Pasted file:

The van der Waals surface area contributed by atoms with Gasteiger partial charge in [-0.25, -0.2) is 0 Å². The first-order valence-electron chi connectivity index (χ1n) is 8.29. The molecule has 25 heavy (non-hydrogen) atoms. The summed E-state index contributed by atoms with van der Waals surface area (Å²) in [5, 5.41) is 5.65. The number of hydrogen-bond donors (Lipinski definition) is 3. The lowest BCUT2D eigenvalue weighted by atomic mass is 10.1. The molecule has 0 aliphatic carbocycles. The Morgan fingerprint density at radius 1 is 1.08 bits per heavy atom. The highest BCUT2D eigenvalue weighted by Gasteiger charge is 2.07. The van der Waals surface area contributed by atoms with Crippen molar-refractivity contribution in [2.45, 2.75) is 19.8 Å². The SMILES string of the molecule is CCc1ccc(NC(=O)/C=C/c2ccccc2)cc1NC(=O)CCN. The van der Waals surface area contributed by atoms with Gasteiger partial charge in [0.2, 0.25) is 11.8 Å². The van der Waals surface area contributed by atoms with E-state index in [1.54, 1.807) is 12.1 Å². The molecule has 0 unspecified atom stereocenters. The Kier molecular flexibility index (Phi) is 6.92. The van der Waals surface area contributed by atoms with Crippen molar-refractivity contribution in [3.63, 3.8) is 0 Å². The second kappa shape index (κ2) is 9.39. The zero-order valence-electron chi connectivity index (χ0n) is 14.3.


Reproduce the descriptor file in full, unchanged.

The van der Waals surface area contributed by atoms with Gasteiger partial charge in [-0.25, -0.2) is 0 Å². The first-order valence-electron chi connectivity index (χ1n) is 8.29. The molecule has 25 heavy (non-hydrogen) atoms. The summed E-state index contributed by atoms with van der Waals surface area (Å²) in [5, 5.41) is 5.65. The number of hydrogen-bond donors (Lipinski definition) is 3. The lowest BCUT2D eigenvalue weighted by atomic mass is 10.1. The molecule has 0 aliphatic carbocycles. The Morgan fingerprint density at radius 1 is 1.08 bits per heavy atom. The highest BCUT2D eigenvalue weighted by Gasteiger charge is 2.07. The van der Waals surface area contributed by atoms with Crippen molar-refractivity contribution in [2.45, 2.75) is 19.8 Å². The SMILES string of the molecule is CCc1ccc(NC(=O)/C=C/c2ccccc2)cc1NC(=O)CCN. The van der Waals surface area contributed by atoms with Gasteiger partial charge in [0.2, 0.25) is 11.8 Å². The van der Waals surface area contributed by atoms with E-state index in [1.54, 1.807) is 12.1 Å². The molecule has 0 unspecified atom stereocenters. The Kier molecular flexibility index (Phi) is 6.92. The van der Waals surface area contributed by atoms with Crippen molar-refractivity contribution in [3.63, 3.8) is 0 Å². The second kappa shape index (κ2) is 9.39. The zero-order valence-electron chi connectivity index (χ0n) is 14.3.